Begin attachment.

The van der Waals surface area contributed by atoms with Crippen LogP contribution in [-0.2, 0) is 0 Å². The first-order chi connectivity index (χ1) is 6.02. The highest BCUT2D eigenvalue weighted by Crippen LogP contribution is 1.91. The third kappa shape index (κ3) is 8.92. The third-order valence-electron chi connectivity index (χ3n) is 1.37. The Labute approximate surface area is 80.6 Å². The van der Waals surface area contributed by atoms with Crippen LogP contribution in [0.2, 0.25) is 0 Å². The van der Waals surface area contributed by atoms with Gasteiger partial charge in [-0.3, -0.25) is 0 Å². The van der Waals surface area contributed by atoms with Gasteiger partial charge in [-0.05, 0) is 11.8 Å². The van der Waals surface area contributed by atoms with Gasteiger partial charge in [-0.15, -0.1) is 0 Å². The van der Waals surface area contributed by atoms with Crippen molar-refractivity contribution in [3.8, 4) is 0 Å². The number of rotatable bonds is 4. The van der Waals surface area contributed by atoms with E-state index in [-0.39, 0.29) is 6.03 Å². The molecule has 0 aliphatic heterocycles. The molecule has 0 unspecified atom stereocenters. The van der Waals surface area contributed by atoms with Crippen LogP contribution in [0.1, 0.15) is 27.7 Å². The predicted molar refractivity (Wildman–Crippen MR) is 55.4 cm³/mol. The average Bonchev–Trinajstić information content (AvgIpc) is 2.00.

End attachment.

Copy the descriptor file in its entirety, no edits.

The van der Waals surface area contributed by atoms with Crippen LogP contribution in [-0.2, 0) is 0 Å². The first-order chi connectivity index (χ1) is 6.02. The highest BCUT2D eigenvalue weighted by Crippen LogP contribution is 1.91. The third kappa shape index (κ3) is 8.92. The third-order valence-electron chi connectivity index (χ3n) is 1.37. The Labute approximate surface area is 80.6 Å². The van der Waals surface area contributed by atoms with Crippen LogP contribution in [0.2, 0.25) is 0 Å². The van der Waals surface area contributed by atoms with Gasteiger partial charge in [-0.3, -0.25) is 0 Å². The van der Waals surface area contributed by atoms with Gasteiger partial charge in [-0.05, 0) is 11.8 Å². The van der Waals surface area contributed by atoms with Gasteiger partial charge in [-0.15, -0.1) is 0 Å². The van der Waals surface area contributed by atoms with Crippen molar-refractivity contribution in [3.8, 4) is 0 Å². The number of rotatable bonds is 4. The van der Waals surface area contributed by atoms with E-state index in [-0.39, 0.29) is 6.03 Å². The molecule has 0 aliphatic heterocycles. The molecule has 0 unspecified atom stereocenters. The van der Waals surface area contributed by atoms with Crippen LogP contribution in [0.1, 0.15) is 27.7 Å². The predicted molar refractivity (Wildman–Crippen MR) is 55.4 cm³/mol. The average Bonchev–Trinajstić information content (AvgIpc) is 2.00.